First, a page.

Aged 30 yrs, resident of New York, originally from Chicago. I attending Tufts University in Boston, and graduated with a degree in Mechanical Engineering, then went on to start a business making and selling 'uilleann pipes' (Irish bagpipes). I have also worked fairly extensively with video - making props/costumes, shooting, directing, and editing. Top skills include moldmaking/casting, using liquid plastics/rubbers, wood and metal craft, including turning/milling, video, including DV/HD production, lighting, and editing (Final Cut, Motion, Flash), basic web design (dreamweaver. Flash, Photoshop), and basic audio production I've also spent a good deal of time living life as a professional musician, playing Irish traditional music for various bands and touring companies, and I like writing stories, and making puppets.

Mark Sussman:
I'm a lifelong New Yorker, currently residing in Montreal, Quebec. I work in theatre, both as a practitioner with my company, GREAT SMALL WORKS, based in DUMBO, Brooklyn, and as an academic, at Concordia University in Montreal, where I teach in a Theatre Department. I teach Theatre History, Puppetry, Performance Ethnography, & Queer Theatre. That's right now - but at this point I feel that I can teach just about anything.

Great Small Works - and much of my work for the last twenty years or so - places its focus on developing original performance works built around and for specific communities, often using ancient and traditional theater techniques and technologies, adapted to address contemporary concerns. To be specific, we often get commissioned to create large-scale community events, like parades, circuses, processions, pageants, and puppet shows. Some puppet shows we build are large-scale - those familiar with the Bread & Puppet Theater of Vermont will have a useful point of comparison. (In fact, the 6 of us in the company all have in common work with Bread & Puppet over the years, though we are a decidedly urban group, where B&P base their work in the country.) Because of our urban nature, we also have established a long track record of creating miniature puppet shows, theaters that fit on a tabletop and pack easily in the back of a hatchback car and can be stored in apartments. We are fans of handmade theater, do-it-yourself theater, often using non-trained performers doing simple tasks, sometimes in great numbers. We like to perform theater where the implicit message is "you can do this, too, if you have some stuff lying around."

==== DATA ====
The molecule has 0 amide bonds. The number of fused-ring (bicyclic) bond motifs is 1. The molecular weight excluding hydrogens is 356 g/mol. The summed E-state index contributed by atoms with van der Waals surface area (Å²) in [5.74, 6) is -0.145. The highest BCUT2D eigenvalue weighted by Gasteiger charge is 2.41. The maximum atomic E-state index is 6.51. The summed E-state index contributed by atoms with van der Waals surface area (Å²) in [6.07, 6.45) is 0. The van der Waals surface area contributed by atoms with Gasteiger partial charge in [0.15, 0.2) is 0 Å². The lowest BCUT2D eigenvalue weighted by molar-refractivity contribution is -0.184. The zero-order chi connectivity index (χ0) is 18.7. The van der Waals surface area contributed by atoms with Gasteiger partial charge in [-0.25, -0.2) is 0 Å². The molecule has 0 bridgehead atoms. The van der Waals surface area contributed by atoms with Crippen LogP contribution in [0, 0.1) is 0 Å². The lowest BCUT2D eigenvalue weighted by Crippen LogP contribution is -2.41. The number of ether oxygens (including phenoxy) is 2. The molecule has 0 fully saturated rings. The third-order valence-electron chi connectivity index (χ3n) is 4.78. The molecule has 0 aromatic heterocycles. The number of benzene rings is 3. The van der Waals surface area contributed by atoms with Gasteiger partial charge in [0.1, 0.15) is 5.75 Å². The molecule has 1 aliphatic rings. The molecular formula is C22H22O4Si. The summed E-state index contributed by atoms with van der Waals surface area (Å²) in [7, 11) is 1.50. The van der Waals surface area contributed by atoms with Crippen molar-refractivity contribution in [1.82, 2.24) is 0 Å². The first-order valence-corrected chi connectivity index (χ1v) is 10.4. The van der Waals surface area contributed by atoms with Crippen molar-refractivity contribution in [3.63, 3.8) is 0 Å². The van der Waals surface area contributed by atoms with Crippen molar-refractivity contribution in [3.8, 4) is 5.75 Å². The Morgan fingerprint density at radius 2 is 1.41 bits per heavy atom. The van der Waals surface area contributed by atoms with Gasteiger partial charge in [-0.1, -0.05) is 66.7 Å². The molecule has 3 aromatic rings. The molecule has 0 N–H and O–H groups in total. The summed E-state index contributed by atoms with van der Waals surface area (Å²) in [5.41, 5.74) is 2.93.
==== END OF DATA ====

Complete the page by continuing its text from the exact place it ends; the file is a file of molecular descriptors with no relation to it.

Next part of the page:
Myself - and sometimes apart from the company - I have an interest in incorporating so-called new technologies, though I am decidedly a skeptic about the "new" part of that phrase. I think of theater as an old technology, and this may be why I'm drawn to theater of "performing objects" - masks, dolls, and other inanimate material that gets animated in real time by live performers. The dynamic between human performers and inanimate (though expressive and magically powerful) objects interests me a lot. I've done a bit of writing on this subject, but there's lots more to do. (The university where I work is very strong in Art+Technology research, so there's a lot going on around, including and especially in the lab of my colleague Sha Xin Wei, who directs the Topological Media Lab here.)

Another aspect of our company's work is presenting the work of others in festivals and cabaret events. The cabaret that we inherited when we founded the company in 1995 is called the "Spaghetti Dinner," which started in 1978 on East 9th Street in a storefront in the East Village of Manhattan, and which has since migrated to Judson Memorial Church and other venues. Here, we perform our own new shows, and curate the work of others, often in themed evenings where multiple shows, mostly short, and musical and dance and films works, may overlap and address similar issues. We have also produced 8 International Toy Theater Festivals - more on those later, if need be - and the 9th one will take place next summer, May 30-June 13th, at St. Ann's Warehouse in Brooklyn.

One final word on a subject that seems to be a recurring theme of the group - architecture. Though I have no training in the practice, I did quite a bit of my graduate training at NYU in urban ethnography & performance studies, i.e. in looking at how communities invent themselves and persist in built environments. I had the opportunity to teach - as a performance scholar - in the Architecture program at Parsons School of Design for 5 years, and there picked up a bit of the vocabulary and concerns around sustainability and design. I throw this out there just to indicate I'm interested in the life of cities, and how performance can animate and "re-enchant" urban public space.